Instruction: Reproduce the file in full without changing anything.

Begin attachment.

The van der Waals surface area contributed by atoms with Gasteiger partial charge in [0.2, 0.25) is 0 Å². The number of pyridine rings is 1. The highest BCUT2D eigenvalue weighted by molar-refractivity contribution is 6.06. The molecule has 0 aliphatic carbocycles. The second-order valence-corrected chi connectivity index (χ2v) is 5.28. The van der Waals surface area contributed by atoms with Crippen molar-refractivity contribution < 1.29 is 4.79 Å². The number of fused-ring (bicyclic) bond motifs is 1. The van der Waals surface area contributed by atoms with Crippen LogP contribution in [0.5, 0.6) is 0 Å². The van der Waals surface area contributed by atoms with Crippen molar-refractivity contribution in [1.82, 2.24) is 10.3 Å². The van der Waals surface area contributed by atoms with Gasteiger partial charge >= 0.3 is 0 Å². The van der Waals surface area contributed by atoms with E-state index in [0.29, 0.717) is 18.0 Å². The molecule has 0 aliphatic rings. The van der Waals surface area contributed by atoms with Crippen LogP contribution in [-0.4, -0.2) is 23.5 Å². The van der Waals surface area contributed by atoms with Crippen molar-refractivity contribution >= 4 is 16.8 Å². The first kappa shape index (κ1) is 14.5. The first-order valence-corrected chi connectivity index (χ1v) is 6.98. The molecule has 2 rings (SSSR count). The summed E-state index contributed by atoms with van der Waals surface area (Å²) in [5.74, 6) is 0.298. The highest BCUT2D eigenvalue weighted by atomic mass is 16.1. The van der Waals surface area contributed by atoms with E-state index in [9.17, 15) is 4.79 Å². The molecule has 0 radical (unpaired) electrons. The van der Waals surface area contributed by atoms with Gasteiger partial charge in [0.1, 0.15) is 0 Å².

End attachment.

The van der Waals surface area contributed by atoms with Gasteiger partial charge in [0.2, 0.25) is 0 Å². The number of pyridine rings is 1. The highest BCUT2D eigenvalue weighted by molar-refractivity contribution is 6.06. The molecule has 0 aliphatic carbocycles. The second-order valence-corrected chi connectivity index (χ2v) is 5.28. The van der Waals surface area contributed by atoms with Crippen molar-refractivity contribution < 1.29 is 4.79 Å². The number of fused-ring (bicyclic) bond motifs is 1. The van der Waals surface area contributed by atoms with Crippen LogP contribution in [0.5, 0.6) is 0 Å². The van der Waals surface area contributed by atoms with Crippen molar-refractivity contribution in [1.82, 2.24) is 10.3 Å². The van der Waals surface area contributed by atoms with Gasteiger partial charge >= 0.3 is 0 Å². The van der Waals surface area contributed by atoms with E-state index in [0.29, 0.717) is 18.0 Å². The molecule has 0 aliphatic rings. The van der Waals surface area contributed by atoms with Crippen LogP contribution in [-0.4, -0.2) is 23.5 Å². The van der Waals surface area contributed by atoms with Crippen molar-refractivity contribution >= 4 is 16.8 Å². The first kappa shape index (κ1) is 14.5. The first-order valence-corrected chi connectivity index (χ1v) is 6.98. The molecule has 2 rings (SSSR count). The summed E-state index contributed by atoms with van der Waals surface area (Å²) in [5.74, 6) is 0.298. The highest BCUT2D eigenvalue weighted by atomic mass is 16.1. The van der Waals surface area contributed by atoms with E-state index in [9.17, 15) is 4.79 Å². The molecule has 0 radical (unpaired) electrons. The van der Waals surface area contributed by atoms with Gasteiger partial charge in [0.1, 0.15) is 0 Å².